Stevens when asked about Jaylen Brown and if his college coaching experience helps when getting young players up to speed in the NBA:
"The biggest thing is that you're patient about getting better every day. You focus on that and you don't take your focus off of that. We're in a rollercoaster of emotions during the season with regard to how people react to wins and losses, but we just have to focus on the process. Our guys are really good about that and our older guys do a great job of that. They'll help Jaylen in that regard and we got other young guys that we need to improve to be able to help us too."
On the rising pressure and expectations heading into next season:
The beautiful part about being focused on the day-to-day is that you stay in that moment. I think that that's where we are. We have a lot of work to do to be better. We haven't achieved anything and certainly in Boston, you're only measured on one thing. I think when you talk about the tradition and history, we realize we got a long way to go and we have a lot of work to do.
On the addition of Al Horford:
Well, obviously adding Al is a big, important piece to our puzzle. He's a really good player. He's a four-time All-Star. He can score the ball. He could defend, but beyond that, he's just a really good person, a leader and a guy that our young guys could look up to. He's only 30 years old. For our team, right as constituted, he's the oldest person on our team. We've got a young group otherwise. Amir Johnson is 29 and Jonas Jerebko is 29. Those are guys we lean on quite a bit to help show these young guys what it takes on a day-to-day basis. That's invaluable for a person like Jaylen Brown to have people like that in a locker room.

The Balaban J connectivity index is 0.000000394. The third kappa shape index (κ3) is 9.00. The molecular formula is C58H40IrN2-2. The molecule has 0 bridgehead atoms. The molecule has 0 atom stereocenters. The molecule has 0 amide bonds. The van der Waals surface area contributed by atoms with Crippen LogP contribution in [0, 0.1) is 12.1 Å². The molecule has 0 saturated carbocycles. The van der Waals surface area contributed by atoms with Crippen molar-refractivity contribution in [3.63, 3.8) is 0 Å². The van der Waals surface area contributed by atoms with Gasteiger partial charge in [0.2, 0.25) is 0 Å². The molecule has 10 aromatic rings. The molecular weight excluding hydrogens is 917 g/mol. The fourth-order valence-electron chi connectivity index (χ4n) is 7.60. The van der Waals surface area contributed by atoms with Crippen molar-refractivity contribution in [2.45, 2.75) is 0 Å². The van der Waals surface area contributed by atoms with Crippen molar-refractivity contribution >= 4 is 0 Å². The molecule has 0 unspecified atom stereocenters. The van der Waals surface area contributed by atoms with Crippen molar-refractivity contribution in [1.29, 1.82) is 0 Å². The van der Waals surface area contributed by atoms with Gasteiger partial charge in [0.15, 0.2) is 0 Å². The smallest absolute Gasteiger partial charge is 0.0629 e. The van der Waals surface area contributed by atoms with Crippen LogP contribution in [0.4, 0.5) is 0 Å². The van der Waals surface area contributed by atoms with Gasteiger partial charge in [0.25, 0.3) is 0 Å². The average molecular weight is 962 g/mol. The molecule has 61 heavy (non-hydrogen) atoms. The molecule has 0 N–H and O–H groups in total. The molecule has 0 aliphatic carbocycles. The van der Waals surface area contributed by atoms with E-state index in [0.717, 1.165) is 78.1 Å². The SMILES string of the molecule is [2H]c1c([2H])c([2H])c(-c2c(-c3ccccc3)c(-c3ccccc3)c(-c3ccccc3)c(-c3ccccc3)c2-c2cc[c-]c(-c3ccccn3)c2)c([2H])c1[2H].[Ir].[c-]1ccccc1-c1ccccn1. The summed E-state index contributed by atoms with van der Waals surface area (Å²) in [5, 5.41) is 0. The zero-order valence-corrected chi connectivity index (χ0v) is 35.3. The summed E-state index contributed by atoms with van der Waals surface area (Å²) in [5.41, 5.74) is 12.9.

On what the Celtics need to do to take the next step:
In the areas in which we really judge winning and what leads to winning, the place where we can improve the most is offensive efficiency. We were good in the end of the year with that. Hopefully we continue to develop from within with regard to shooting, but also continue to add guys that can help guys put the ball in the basket.
What he's looking for when watching his players compete in the summer league:
From my standpoint, the games are second to small incremental advance everyday. Going to the shootaround this morning, watching guys work on little things, watching guys on the details of the game and seeing if it applies when we get out on the court. That's a huge thing to know. How does a guy prepare and how does a guy apply it when the lights are on. Everyday, the best part about this is you have film to learn from and you an opportunity to meet individual or as a group. And that's what we try to do with this group. It's been fun. Being in Utah and now here, we've got six games under out belt. We've learn a lot about ourselves.
On the rumored plan to stash Guerschon Yabusele and overall impressions of his game:
I would say that plan is not finalized. So we'll see. Time will tell. I know this: he's a big body, he's got great passing ability, he has been able to shoot the ball from deep on a couple of occasions here. He shot 40% this year from three. And what really sold us on with regard to where we chose him was his agility. From that size to be able to move his feet laterally, he's pretty unique. Obviously in a league where you got to switch and you got to be able to guard multiple positions, its important to have guys like that. [His footwork] is really good for a guy that size. You talk about 265lbs, to be able to move like that is really good.